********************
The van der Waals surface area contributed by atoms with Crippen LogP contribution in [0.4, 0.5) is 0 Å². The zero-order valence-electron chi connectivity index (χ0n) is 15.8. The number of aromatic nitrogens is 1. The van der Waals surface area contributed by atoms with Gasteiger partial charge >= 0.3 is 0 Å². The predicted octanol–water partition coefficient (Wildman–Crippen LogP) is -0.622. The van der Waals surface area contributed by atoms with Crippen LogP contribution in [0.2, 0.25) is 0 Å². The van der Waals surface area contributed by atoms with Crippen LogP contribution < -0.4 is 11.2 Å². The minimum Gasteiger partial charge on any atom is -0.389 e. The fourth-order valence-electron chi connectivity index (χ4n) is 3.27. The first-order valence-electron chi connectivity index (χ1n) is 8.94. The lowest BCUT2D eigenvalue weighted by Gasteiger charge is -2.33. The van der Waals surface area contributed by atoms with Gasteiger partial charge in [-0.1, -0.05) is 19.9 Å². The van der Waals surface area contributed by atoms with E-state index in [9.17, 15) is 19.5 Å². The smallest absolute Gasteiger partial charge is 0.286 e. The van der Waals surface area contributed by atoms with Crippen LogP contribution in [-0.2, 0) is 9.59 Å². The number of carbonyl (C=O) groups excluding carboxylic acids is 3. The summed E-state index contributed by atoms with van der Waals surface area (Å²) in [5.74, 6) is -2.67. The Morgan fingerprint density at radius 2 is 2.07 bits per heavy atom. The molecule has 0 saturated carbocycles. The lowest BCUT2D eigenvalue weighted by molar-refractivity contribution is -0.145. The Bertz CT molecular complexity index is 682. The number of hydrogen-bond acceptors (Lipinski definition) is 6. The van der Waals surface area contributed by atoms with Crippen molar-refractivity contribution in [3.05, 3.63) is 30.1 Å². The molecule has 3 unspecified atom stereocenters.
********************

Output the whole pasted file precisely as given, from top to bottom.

The van der Waals surface area contributed by atoms with Crippen LogP contribution in [0.4, 0.5) is 0 Å². The zero-order valence-electron chi connectivity index (χ0n) is 15.8. The number of aromatic nitrogens is 1. The van der Waals surface area contributed by atoms with Gasteiger partial charge >= 0.3 is 0 Å². The predicted octanol–water partition coefficient (Wildman–Crippen LogP) is -0.622. The van der Waals surface area contributed by atoms with Crippen LogP contribution in [0.2, 0.25) is 0 Å². The van der Waals surface area contributed by atoms with Crippen LogP contribution < -0.4 is 11.2 Å². The minimum Gasteiger partial charge on any atom is -0.389 e. The fourth-order valence-electron chi connectivity index (χ4n) is 3.27. The first-order valence-electron chi connectivity index (χ1n) is 8.94. The lowest BCUT2D eigenvalue weighted by Gasteiger charge is -2.33. The van der Waals surface area contributed by atoms with Gasteiger partial charge in [-0.1, -0.05) is 19.9 Å². The van der Waals surface area contributed by atoms with E-state index in [9.17, 15) is 19.5 Å². The smallest absolute Gasteiger partial charge is 0.286 e. The van der Waals surface area contributed by atoms with Crippen LogP contribution in [-0.2, 0) is 9.59 Å². The number of carbonyl (C=O) groups excluding carboxylic acids is 3. The summed E-state index contributed by atoms with van der Waals surface area (Å²) in [5.74, 6) is -2.67. The Morgan fingerprint density at radius 2 is 2.07 bits per heavy atom. The molecule has 0 saturated carbocycles. The lowest BCUT2D eigenvalue weighted by molar-refractivity contribution is -0.145. The Bertz CT molecular complexity index is 682. The number of hydrogen-bond acceptors (Lipinski definition) is 6. The van der Waals surface area contributed by atoms with Crippen molar-refractivity contribution in [3.05, 3.63) is 30.1 Å². The molecule has 3 unspecified atom stereocenters.